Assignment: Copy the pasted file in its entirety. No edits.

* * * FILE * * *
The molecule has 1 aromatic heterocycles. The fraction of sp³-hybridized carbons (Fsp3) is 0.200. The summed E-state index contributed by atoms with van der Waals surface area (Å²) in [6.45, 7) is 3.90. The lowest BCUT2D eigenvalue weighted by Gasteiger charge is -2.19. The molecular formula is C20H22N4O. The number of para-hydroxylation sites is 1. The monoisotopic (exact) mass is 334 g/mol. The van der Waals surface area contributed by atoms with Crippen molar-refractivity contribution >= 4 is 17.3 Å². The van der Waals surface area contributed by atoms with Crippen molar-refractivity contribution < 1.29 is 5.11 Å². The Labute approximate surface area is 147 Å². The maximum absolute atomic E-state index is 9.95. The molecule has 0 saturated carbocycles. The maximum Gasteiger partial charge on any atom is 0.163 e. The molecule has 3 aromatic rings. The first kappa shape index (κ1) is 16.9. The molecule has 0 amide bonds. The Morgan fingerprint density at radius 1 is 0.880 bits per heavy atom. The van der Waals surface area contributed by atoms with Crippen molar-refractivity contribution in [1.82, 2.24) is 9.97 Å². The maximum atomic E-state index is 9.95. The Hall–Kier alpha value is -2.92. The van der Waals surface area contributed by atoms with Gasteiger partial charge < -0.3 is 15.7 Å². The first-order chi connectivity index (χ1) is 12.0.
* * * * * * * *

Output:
The molecule has 1 aromatic heterocycles. The fraction of sp³-hybridized carbons (Fsp3) is 0.200. The summed E-state index contributed by atoms with van der Waals surface area (Å²) in [6.45, 7) is 3.90. The lowest BCUT2D eigenvalue weighted by Gasteiger charge is -2.19. The molecular formula is C20H22N4O. The number of para-hydroxylation sites is 1. The monoisotopic (exact) mass is 334 g/mol. The van der Waals surface area contributed by atoms with Crippen molar-refractivity contribution >= 4 is 17.3 Å². The van der Waals surface area contributed by atoms with Crippen molar-refractivity contribution < 1.29 is 5.11 Å². The Labute approximate surface area is 147 Å². The maximum absolute atomic E-state index is 9.95. The molecule has 0 saturated carbocycles. The maximum Gasteiger partial charge on any atom is 0.163 e. The molecule has 3 aromatic rings. The first kappa shape index (κ1) is 16.9. The molecule has 0 amide bonds. The Morgan fingerprint density at radius 1 is 0.880 bits per heavy atom. The van der Waals surface area contributed by atoms with Crippen molar-refractivity contribution in [1.82, 2.24) is 9.97 Å². The maximum atomic E-state index is 9.95. The Hall–Kier alpha value is -2.92. The van der Waals surface area contributed by atoms with Gasteiger partial charge < -0.3 is 15.7 Å². The first-order chi connectivity index (χ1) is 12.0.